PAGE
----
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Discussion Starter · #1 ·
I’m curious if this is a widespread phenomena among cyclists. We can get our legs so cycling fit that it takes a very hard ride for us to feel it in our legs the next day. But in my experience and in a couple other cyclists I’ve discussed this with, when another activity is engaged in that works the leg muscles in the opposite way such as hiking downhill, it doesn’t take much to leave our legs really hurting the next day.

I live on a hill and spent hours doing yard work going up and down the hill and bending repeatedly to pick up yard debris. Both times I did this, once at the end of March, and again this past Saturday have left me practically debilitated. I did go cycling yesterday (Sunday) and didn’t notice it that much when on the bike other than a little bit when standing. I was hoping the ride would loosen my legs up but I feel even more sore today than yesterday.

A cyclist friend of mine who similarly suffered from this was able to overcome it after hiking every weekend for several months. He can now hike and cycle without suffering DOMS. Has anyone else embarked on a similar cross training program? My cross training has involved mainly upper body strength training. I’ll occasionally mix in some short 1 or 2 minute runs but on flat ground.

I almost never hike anymore because of knowing this will be the result. I don’t think walking on relatively flat ground causes it but anything with downhill or lots of bending brings it on.

It’s frustrating to have excellent [cycling] fitness but be so susceptible to this problem. I’m 44 now but the first time this happened was back in 2003 a few years after I started cycling. I hiked down to near the bottom of the Grand Canyon and back up on my first day of vacation in Arizona. I was hobbling for the rest of the week. I’m thinking cycling actually makes it worse than if a person was completely unfit.

Any insight into ways to overcome this would be appreciated. Thanks.
 

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I’m curious if this is a widespread phenomena among cyclists. We can get our legs so cycling fit that it takes a very hard ride for us to feel it in our legs the next day. But in my experience and in a couple other cyclists I’ve discussed this with, when another activity is engaged in that works the leg muscles in the opposite way such as hiking downhill, it doesn’t take much to leave our legs really hurting the next day.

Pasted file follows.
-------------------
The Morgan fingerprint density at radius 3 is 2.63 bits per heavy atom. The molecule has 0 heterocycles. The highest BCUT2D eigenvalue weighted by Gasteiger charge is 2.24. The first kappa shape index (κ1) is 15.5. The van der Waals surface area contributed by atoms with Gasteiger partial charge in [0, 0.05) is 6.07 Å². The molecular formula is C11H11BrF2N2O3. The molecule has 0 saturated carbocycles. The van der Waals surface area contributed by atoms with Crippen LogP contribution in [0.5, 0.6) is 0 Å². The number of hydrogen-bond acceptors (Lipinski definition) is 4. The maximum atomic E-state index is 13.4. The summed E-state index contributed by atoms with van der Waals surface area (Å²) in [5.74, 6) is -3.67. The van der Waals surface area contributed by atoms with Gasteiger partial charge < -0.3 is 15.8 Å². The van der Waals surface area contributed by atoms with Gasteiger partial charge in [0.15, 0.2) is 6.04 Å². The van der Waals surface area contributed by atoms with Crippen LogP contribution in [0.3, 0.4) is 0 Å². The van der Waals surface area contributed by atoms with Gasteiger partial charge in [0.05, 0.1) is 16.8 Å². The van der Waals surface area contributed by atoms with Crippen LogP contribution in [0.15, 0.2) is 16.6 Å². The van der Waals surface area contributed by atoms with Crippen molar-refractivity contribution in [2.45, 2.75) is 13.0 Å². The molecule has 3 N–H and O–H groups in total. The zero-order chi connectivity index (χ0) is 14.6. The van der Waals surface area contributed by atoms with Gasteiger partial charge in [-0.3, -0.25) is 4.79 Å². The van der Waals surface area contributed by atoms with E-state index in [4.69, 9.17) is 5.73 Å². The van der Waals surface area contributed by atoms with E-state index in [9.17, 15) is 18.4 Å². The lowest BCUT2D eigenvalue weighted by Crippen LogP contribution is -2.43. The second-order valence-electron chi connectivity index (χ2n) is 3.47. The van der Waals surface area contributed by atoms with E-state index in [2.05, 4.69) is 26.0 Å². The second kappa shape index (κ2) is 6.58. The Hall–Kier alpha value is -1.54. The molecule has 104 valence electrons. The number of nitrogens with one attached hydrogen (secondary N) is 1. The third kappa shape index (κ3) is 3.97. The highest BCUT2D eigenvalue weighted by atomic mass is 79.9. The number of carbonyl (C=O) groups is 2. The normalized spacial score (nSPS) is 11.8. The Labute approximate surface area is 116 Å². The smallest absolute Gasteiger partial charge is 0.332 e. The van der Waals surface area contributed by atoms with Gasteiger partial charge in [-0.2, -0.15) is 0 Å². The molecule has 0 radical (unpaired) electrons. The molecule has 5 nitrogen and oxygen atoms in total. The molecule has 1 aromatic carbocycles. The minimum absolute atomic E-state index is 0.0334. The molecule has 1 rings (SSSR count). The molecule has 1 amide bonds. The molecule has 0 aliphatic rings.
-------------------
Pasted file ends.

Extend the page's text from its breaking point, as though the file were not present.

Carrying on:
I live on a hill and spent hours doing yard work going up and down the hill and bending repeatedly to pick up yard debris. Both times I did this, once at the end of March, and again this past Saturday have left me practically debilitated. I did go cycling yesterday (Sunday) and didn’t notice it that much when on the bike other than a little bit when standing. I was hoping the ride would loosen my legs up but I feel even more sore today than yesterday.

A cyclist friend of mine who similarly suffered from this was able to overcome it after hiking every weekend for several months. He can now hike and cycle without suffering DOMS. Has anyone else embarked on a similar cross training program? My cross training has involved mainly upper body strength training. I’ll occasionally mix in some short 1 or 2 minute runs but on flat ground.

I almost never hike anymore because of knowing this will be the result. I don’t think walking on relatively flat ground causes it but anything with downhill or lots of bending brings it on.

It’s frustrating to have excellent [cycling] fitness but be so susceptible to this problem. I’m 44 now but the first time this happened was back in 2003 a few years after I started cycling. I hiked down to near the bottom of the Grand Canyon and back up on my first day of vacation in Arizona. I was hobbling for the rest of the week. I’m thinking cycling actually makes it worse than if a person was completely unfit.

Any insight into ways to overcome this would be appreciated. Thanks.
At 44, I'd consider this a result of over specialization. Your legs are superbly conditioned to work the crank sitting on a bike, but they aren't fit for walking.

I had this same problem a few years ago. I was riding but not walking. I had to take regular walks to strengthen the legs for weight bearing. After a few years I can now walk with equal efficiency as biking. In fact walking has made the legs stronger, owing to its weight bearing capability.
 

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At 44, I'd consider this a result of over specialization. Your legs are superbly conditioned to work the crank sitting on a bike, but they aren't fit for walking.

I had this same problem a few years ago. I was riding but not walking. I had to take regular walks to strengthen the legs for weight bearing. After a few years I can now walk with equal efficiency as biking. In fact walking has made the legs stronger, owing to its weight bearing capability.

I can definitely identify with this. I went on an 8 mile hike a few weeks ago and was really sore for the next couple of days. I never get sore after cycling. I would have thought two weeks of xc skiing during the winter as well as my daily 2 miles commuting walking would keep me in weight bearing shape, but apparently not.